Still basking in the high of Argentina‘s thrilling World Cup victory, the country’s capital and largest city (pop. 2.9 million) – not to mention its most cosmopolitan and international – on the banks of the Río de la Plata (River Plate), is larger than life. It’s packed with variety of architecture from the occasional Spanish colonial to Beaux-Arts, neoclassical, neogothic, art nouveau/art deco, and a rich panoply of later 20th-century and early 21st century styles, spead out amongst 48 neighbourhoods, each with its own character and cultural and touristic sites. This blog has covered topics including B.A. cuisine, nightlife, café life, parks/gardens, cultural scene, and it goes without saying tango, but here we’re concentrating on a quartet of spots showcasing a different side of the city:
The first cemetery in Buenos Aires – it just turned 200 – and one of the world’s most beautiful, it makes for a unique and very entertaining visit. thanks to sometimes elaborate and monumental tombs famous for their architectural and historical value more than 4,500 packed into labyrinthine 5.5 hectares (13 1/2 acres). Just over 80 of them have been designated as national historic monuments. Here you’ll find the final resting places of many illustrious Argentines of times past, such as presidents Sarmiento, Mitre, and Pellegrini of the 19th century and early-20th-century Quintana and Yrigoyen, along with the distinguished 20th-century writers Victoria Ocampo and Victor Sueiro. The most visited mausoleum by far is is that of “Evita” – Eva Duarte de Perón, the charistmatic first lady between 1946 and 1952, who still commands an adoring cult following in this country. The most expensive, in contrast, is the partly gilded tomb of Luis Federico Leloir, a physician and biochemist who won the 1970 Nobel Prize in chemistry. Recoleta is open until 6 pm and admission is free, although guided tours are highly recommended.
The Statue of Liberty
Yes, New York City‘s Lady Liberty has a little sister here, located in Plaza Barrancas de Belgrano, a small green park in the middle of the urban hustle and bustle. Visitors and locals alike come here to relax, read, attend a tango class, or enjoy an impromptu concert. But this reatively diminutive lady – created by the same sculptor, Frédéric Auguste Bartholdi, is definitely the star of the show. And whilst the original soars to 93 metres (305 feet) in height, this version is 3m (just under ten ft.), and was actually inaugurated 25 dats earlier, on 3 October 1886.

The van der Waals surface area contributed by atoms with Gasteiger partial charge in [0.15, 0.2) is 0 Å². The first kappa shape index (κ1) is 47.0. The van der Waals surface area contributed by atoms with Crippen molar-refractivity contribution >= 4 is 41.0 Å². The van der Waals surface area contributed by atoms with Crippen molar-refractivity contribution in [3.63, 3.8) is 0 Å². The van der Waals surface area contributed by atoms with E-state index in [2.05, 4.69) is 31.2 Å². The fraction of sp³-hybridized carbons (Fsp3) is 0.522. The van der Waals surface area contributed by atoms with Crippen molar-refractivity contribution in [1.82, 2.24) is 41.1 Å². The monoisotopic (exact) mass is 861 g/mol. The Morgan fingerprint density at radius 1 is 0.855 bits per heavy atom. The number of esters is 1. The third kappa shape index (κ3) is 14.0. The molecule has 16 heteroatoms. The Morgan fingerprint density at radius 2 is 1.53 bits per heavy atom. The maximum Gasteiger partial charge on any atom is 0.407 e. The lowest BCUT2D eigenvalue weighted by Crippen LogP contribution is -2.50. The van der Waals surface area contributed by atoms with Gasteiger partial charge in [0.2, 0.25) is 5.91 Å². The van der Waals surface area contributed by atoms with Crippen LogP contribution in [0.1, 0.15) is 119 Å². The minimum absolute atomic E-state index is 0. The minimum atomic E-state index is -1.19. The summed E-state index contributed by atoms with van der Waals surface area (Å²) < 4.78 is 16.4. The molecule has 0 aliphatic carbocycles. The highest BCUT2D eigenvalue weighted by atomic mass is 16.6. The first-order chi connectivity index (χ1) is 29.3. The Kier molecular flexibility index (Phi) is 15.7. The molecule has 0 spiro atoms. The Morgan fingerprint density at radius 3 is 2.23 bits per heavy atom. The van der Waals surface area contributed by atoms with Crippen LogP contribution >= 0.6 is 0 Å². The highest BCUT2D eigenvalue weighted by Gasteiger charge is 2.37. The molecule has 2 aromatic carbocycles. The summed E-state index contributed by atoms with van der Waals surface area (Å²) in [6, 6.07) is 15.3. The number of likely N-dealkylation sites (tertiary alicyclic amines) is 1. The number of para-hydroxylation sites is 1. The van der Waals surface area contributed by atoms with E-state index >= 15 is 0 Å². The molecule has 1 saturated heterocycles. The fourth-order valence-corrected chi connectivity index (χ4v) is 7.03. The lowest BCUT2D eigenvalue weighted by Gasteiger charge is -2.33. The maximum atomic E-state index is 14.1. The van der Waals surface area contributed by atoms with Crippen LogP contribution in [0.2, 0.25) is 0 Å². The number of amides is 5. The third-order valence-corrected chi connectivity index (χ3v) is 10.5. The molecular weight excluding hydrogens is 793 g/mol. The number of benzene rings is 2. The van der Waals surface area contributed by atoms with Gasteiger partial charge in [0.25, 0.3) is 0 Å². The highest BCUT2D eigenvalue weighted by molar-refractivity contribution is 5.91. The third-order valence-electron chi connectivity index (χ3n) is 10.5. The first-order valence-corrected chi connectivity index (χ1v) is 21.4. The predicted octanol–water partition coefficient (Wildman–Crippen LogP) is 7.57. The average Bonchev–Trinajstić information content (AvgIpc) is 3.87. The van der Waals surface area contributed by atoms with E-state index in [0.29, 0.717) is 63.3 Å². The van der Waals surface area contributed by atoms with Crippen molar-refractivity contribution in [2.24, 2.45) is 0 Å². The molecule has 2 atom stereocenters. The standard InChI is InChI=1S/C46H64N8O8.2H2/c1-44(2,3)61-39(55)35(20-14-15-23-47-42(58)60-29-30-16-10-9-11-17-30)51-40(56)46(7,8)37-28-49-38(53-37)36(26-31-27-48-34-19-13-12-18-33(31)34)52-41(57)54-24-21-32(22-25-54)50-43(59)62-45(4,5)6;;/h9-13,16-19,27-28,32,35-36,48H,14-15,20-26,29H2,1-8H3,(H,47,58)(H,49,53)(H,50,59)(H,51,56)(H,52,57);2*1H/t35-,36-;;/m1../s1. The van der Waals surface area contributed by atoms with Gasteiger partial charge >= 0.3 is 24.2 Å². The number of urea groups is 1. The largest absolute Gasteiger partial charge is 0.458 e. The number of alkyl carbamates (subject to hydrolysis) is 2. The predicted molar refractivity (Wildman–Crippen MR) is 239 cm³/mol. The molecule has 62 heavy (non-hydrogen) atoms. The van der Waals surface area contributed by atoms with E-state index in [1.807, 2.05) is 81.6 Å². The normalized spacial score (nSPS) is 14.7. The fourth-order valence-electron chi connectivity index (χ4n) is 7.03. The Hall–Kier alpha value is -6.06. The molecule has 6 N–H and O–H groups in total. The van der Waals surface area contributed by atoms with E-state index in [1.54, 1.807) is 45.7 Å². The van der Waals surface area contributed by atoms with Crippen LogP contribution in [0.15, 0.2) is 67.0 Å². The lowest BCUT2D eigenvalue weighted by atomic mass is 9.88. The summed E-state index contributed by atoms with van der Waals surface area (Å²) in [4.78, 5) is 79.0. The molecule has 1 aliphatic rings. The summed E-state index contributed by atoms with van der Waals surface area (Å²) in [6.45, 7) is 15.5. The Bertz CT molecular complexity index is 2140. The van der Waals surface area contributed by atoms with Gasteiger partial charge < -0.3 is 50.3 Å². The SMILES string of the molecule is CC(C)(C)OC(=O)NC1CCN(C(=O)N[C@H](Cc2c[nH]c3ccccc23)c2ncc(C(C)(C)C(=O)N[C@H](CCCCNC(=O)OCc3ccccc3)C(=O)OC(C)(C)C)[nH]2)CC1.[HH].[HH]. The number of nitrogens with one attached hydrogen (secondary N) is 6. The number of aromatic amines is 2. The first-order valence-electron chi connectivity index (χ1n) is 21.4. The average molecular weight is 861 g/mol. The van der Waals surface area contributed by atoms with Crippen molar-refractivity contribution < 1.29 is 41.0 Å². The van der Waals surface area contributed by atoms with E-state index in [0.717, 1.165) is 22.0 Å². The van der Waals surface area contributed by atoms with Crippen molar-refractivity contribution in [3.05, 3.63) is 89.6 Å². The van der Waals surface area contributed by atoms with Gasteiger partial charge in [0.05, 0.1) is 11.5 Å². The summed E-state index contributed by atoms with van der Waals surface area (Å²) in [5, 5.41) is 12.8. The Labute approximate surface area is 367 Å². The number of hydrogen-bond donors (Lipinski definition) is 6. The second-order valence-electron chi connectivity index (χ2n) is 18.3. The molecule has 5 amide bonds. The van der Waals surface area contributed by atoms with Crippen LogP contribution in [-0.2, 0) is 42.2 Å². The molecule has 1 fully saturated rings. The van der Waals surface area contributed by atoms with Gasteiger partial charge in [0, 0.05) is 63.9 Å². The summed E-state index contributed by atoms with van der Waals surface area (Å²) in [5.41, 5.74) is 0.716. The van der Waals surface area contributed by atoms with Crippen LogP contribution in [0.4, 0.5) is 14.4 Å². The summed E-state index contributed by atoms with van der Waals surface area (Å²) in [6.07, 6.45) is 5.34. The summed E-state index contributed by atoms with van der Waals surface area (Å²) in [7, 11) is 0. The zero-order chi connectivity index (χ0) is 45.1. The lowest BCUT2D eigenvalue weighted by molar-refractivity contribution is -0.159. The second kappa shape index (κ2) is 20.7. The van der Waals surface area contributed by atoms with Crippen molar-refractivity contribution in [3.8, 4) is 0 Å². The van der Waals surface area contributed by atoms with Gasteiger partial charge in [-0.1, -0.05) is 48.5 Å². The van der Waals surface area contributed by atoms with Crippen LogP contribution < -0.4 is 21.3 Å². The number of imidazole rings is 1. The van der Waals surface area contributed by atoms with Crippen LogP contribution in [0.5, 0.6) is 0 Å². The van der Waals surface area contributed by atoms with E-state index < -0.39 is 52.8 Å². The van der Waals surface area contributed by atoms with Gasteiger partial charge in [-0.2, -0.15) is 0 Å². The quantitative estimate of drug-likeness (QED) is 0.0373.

In the heart of Baires, the Palermo neighbourhood’s February 3 Park is an explosion of colour and an oasis of calm. At 2ha (five acres), this is one of world’s largest and Japanese garden in the outside Japan and was inaugurated in 1967 during the visit of Japan‘s crown prince Akihito and his wife Michiko. It’s a magical place where you can go to relax, breathe, and feel the harmony and tranquility as you wander along the paths. Bonsais, kokedamas, azalaeas, etc. are part of a wide variety of perfectly manicured plants and flowers that are the main attraction of this small place. There’s a plant shop where you can buy food for the fish in the lake, as well as a tearoom, a restaurant, and even a Buddhist temple which holds cultural activities. Definitely a different porteño experience!
In the picturesque San Telmo neighbourhood, you can gawk at the “Minimal House” – the narrowest house in the city, white with a green door, and measuring just 2.5 metres wide and 13m deep (just over eight by 42 ft.). Dating back to the 1820s, it belonged to a freed slave whose former owner donated the land so he could build the house (thus it’s also known as the House of the Freed Slave). This is the only such house remaining in the city, but back in the day it was common for freed slaves to obtain a small plot of land from their former owners to build homes.
So on top of all the other awesome allures of Buenos Aires, these fascinating spots should help convince you to put this vibrant city on your bucket list for 2023. Book now!